It’s a fascinating sight: underwater shots, in which feather stars and sea lilies sway their tentacles rhythmically with the movement of the water. These types of images from the Arctic depths stem from remote-controlled underwater vehicles, which roam the almost unattainable ground of the sea.
The marine species mentioned-above, belonging to the sponge species, are literally fused with their habitat. They live on so-called dropstones. These are stones or even entire boulders, which freeze on land into a glacier and are transported out into the sea by icebergs. As soon as the ice melts, the stones sink onto the bottom of the sea. There, they provide exactly the hard substrate, that many settled species rely on. They receive their nourishment from the water around them, using filtration or tentacles to catch it.
Deep Sea Observatory Hausgarten
Scientists at the Alfred-Wegener-Institute, Helmholtz-Centrum for Polar and Marine Research (AWI) are now researching, how long it takes, until the first settlers will settle in the Arctic deep sea. They also want to know, how the community develops after that. “So far, we know almost nothing about this”, explains Michael Klages from the AWI. Although there are some studies that investigated such questions in the Antarctic. However, these had focused on shallow areas in the ocean. These have different living conditions.
But now there are new findings from the deep-sea observatory by the name of Hausgarten. It is located in the Fram Strait between Svalbard and Greenland. The AWI is carrying out various long-term ecological investigations here.
For example, in July 1999, Michael Klages and his colleagues from the Deep Sea Research Group of the AWI placed a heavy metal frame with so-called settlement plates made of clinker bricks, plexiglas and wood on the sea floor. At a water depth of 2500 meters, this will provide foothold for settled deep-sea inhabitants. And then it was time for the researchers to wait and see what will happen.
Initially, they paid a few visits to the Dopstone imitation in 2003 and 2011 via remote controlled underwater vehicles. At the end of August 2017, they finally brought the frame back to the surface. The first author of the current scientific publication, Kirstin Meyer-Kaiser, who now works in the marine research institute Woods Hole Oceanographic Institution in the US state of Massachusetts, took the retrieved settlement plates “under the microscope”. She counted the individual organism, collected them and taxonomically classified them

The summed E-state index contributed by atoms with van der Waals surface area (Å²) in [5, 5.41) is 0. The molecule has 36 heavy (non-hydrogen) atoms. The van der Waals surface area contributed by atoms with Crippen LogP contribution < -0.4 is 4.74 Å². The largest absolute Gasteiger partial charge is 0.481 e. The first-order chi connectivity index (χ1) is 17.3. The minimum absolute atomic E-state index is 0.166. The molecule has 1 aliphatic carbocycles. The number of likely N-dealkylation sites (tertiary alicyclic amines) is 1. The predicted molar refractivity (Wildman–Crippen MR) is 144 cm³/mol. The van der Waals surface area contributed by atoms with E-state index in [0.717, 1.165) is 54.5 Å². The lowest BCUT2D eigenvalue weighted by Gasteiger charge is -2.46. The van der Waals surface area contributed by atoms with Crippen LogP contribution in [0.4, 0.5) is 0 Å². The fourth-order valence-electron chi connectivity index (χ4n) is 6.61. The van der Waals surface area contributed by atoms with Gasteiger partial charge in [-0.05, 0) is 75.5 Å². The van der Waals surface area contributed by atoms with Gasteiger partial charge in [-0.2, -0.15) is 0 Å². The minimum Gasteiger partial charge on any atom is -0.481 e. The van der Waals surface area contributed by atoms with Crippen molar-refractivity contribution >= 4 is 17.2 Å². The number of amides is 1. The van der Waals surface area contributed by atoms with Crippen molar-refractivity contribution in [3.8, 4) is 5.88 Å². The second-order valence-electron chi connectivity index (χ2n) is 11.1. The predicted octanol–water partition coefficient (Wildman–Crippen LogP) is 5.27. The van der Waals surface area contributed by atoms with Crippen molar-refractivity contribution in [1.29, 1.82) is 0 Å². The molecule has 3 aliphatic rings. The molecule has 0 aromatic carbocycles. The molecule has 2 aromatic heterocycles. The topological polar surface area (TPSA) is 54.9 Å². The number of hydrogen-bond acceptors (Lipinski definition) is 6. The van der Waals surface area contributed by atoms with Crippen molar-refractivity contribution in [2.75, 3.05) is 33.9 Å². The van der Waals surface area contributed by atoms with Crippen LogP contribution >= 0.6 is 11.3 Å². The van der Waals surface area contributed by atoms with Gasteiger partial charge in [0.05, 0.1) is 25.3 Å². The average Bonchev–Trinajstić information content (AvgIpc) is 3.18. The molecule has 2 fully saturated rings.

Colonization from Unicellular to Multicellular in Slow Motion
“In this experiment we have seen that the colonization of such habitats in the Arctic deep sea is extremely slow,” summarizes Michael Klages. After four years, only unicellular organisms from the group of foraminifera had appeared on the plates. After twelve years only one multicellular animal, the polyp Halisiphonia arctica, had been added. And even after 18 years, the number of invertebrate multicellular organisms was limited to just 13 species.
From this modest yield, however, the researchers do not conclude that the natural hard substrates are not important habitats – quite the opposite: “Without them, many sedentary animals in the Arctic deep sea would not exist”, emphasizes Michael Klages. The meanwhile omnipresent civilization garbage in the oceans does not seem to be a good substitute. Although the AWI team has already seen a plastic bottle on which a sea-lily grew in the pictures taken by remote-controlled underwater vehicles. “This is how we came up with the idea of also using plexiglass plates in our experiment,” explains the researcher. “We wanted to see whether these could be colonized just as well as a near-natural subsoil”. This is however not the case. After 18 years, considerably fewer animals were found on the plastic than on the clinker bricks.
However, the latter could by no means keep up with a neighboring rocky reef, where 65 different invertebrates could be detected. It is therefore possible, that almost two decades were not enough to achieve the theoretically possible species diversity on the plates. The mentioned reef, on the other hand, is much older and had more time to attract a larger range of inhabitants.
The results thus also provide important insights into the sensitivity of deep-sea ecosystems.
If disturbances there eliminate the sedentary inhabitants on the seabed, it will probably take decades for the community to recover from them…”
…warns Michael Klages. In the Arctic, such disturbances can for instance occur through fishing, drilling for oil and gas. But much more far-reaching consequences are to be expected, for example, in the depths of the Pacific, where manganese nodules are to be mined over large areas in the future.
The work of the scientists was recently published in Limnology and Oceanography 2019.